Orwell Art: lessons on democracy, civic engagement and global citizenship

IMG_5482

 

2015/12/17 • Op-ed

Article by: Nadia Guerrera

When a voice remains silent and a story untold, the world is deprived of some aspect of truth and the conscious choice over our future.

The best way forward in a world riddled with issues, is to seek, honor and tell the truth. In this there is great freedom and unshakeable power. Once we know and accept the truth, however difficult it may be, we are empowered to decide how we will move forward. This is precisely why teaching about the atrocities of the past and present, including the Holodomor and the current crisis in Ukraine, matter. They matter for all of us, whether or not we are of Ukrainian decent. They matter because we are all citizens of a global world in a struggle between freedom and oppression, hope and fear, democracy and dictatorship.

The Holodomor is a story of a tragic moment in history which has had lasting effects on generations and was hidden for far too long. During this time, the strong were made week and the resolute rendered silent by forced hunger and terror. These sentiments lingered as survivors pressed on in Displaced Persons camps after Stalin’s purges and World War II, until someone dared to speak the truth. Brave souls like Gareth Jones and George Orwell dared to give voice to the silenced by telling stories- one through journalistic accounts and the other through the tale of farm animals. Neither Jones nor Orwell were Ukrainian, yet they identified with the struggle for justice, freedom and human rights. In this way, both were active global citizens and as such became strong agents of change. Their stories provided hope for people who thought their stories had been forgotten.

Read more: Holodomor: Stalin’s genocidal famine of 1932-1933 | Infographic

This spirit of social justice and active engagement is alive and well in Ukraine today and it was sparked by the youth of Maidan Square who rallied the country in a fight for democratic accountability in the fall of 2013. Because of their experience of a free and independent Ukraine, these youth refused to accept President Yanukovych’s broken election promise to enter into an economic agreement with the European Union in exchange for a closer relationship with Russia. As they protested in the bitter cold and even lost their lives in some cases, these Ukrainian youth became global bastions of democracy, fighting for independence, human rights and freedoms and the right to express our voices. Yanukovych abandoned his post in the winter of 2014 and democratic elections took place that spring in Ukraine. This is a powerful lesson for students because in it, they can see themselves- young, free and hopeful for their future- and they can see the power of active citizenship at work.

These lessons provide hope while learning about other current global issues. We see this very struggle for democracy, rights and freedoms playing out around the world, whether it is in Syria under Assad, in Iraq under ISIS or in eastern Ukraine under Putin. It is essential that students understand the fragility of democracy and feel a sense of hope in their ability to affect positive change in the world. This is what Orwell Art is all about- engaging students as democratic citizens of a global world.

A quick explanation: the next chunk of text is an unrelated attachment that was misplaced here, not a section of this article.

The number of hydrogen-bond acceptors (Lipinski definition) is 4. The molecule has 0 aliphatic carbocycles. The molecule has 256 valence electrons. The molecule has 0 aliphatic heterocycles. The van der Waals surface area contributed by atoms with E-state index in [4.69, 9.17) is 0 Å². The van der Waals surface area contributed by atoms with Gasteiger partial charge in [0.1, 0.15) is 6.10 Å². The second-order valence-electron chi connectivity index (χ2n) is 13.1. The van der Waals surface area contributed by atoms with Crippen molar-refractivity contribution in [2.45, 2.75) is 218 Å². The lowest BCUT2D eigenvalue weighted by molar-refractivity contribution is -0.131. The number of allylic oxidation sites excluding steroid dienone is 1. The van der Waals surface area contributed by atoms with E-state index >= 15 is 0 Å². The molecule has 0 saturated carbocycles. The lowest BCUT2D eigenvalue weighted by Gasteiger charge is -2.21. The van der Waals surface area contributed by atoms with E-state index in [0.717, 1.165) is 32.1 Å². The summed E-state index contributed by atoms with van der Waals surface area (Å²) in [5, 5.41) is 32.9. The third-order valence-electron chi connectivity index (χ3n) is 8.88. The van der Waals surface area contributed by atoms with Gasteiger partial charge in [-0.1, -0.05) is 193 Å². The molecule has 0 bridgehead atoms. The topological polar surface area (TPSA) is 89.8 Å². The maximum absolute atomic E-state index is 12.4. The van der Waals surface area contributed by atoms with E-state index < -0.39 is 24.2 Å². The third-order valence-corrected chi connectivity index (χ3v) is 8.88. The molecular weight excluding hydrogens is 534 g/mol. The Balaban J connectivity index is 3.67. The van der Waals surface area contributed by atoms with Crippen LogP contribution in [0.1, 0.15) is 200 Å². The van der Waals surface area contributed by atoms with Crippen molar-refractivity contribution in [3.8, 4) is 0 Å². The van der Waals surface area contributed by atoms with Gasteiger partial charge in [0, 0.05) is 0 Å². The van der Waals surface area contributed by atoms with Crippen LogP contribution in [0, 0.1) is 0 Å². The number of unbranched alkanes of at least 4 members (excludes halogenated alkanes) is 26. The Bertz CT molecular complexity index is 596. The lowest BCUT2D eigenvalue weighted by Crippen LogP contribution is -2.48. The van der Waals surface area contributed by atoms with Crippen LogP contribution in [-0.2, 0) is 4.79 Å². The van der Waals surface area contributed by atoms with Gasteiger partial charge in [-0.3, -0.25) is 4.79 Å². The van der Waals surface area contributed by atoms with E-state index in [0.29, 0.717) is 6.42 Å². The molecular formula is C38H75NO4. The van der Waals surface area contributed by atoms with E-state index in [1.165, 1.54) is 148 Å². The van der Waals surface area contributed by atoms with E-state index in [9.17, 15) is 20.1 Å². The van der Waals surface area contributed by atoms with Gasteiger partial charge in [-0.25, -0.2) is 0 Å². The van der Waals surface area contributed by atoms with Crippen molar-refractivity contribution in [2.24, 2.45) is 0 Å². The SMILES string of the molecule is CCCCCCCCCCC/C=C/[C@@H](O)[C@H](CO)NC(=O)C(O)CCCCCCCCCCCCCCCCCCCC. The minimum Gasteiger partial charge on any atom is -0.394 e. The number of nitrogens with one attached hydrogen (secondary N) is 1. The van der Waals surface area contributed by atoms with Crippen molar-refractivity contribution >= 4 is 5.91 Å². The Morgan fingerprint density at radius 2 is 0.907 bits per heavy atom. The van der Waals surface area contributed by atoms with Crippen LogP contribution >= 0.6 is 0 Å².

More specifically, Orwell Art is unit of study developed to teach about the fragility of democracy and the role of civic engagement in safeguarding it around the world. Students are empowered through the experience of learning about current issues in Ukraine, the historical context which lies at the root of these issues and then using social media to connect with authors and journalists writing about these issues as well as with students around the world. Orwell Art culminates in an expression of learning through the creation of public art monuments to depict the struggle for democracy and the power of global citizenship. Like Orwell, students use the power of art to communicate the fragility of democracy and urgent human rights issues, past and present. The art exhibits are open to the public with photos posted on social media tagged #‎OrwellArt. In this way, Orwell Art is a larger movement connecting students across boarders in a common aim of social justice and civic engagement. Overall, Orwell Art provides an inspiring and empowering experience for students. It works to spark within them, an interest in stewardship and democratic engagement, teaching students that every voice matters.

Through the experience of Orwell Art, students come away knowing that every wave of change is made up of single drops bound together in a forward momentum. Like single drops, we are each called as active global citizens to come together and connect. There is great momentum in the connection. Orwell Art provides students with an opportunity to learn realities about the past and present as a means of being empowered to affect the present and the future. They do so through the power of art in the spirit of Orwell and Jones who told the truth and in so doing set forth a wave of change that we saw rise up once again in Maidan Square. If we remain engaged citizens, the waves will continue to rise around the world whenever a free person is asked to kneel.

Some photos of art created after the lessons:

This slideshow requires JavaScript.

To find out more about Orwell Art or to participate in this project, please connect with us on our Facebook page entitled Orwell Art or email Nadia Guerrera at [email protected].

guerrera

Nadia Guerrera is the developer of Orwell Art, a unit of study that teaches about the fragility of democracy and the role of civic engagement in safeguarding it both in Canada and around the world.

 

Tags: ,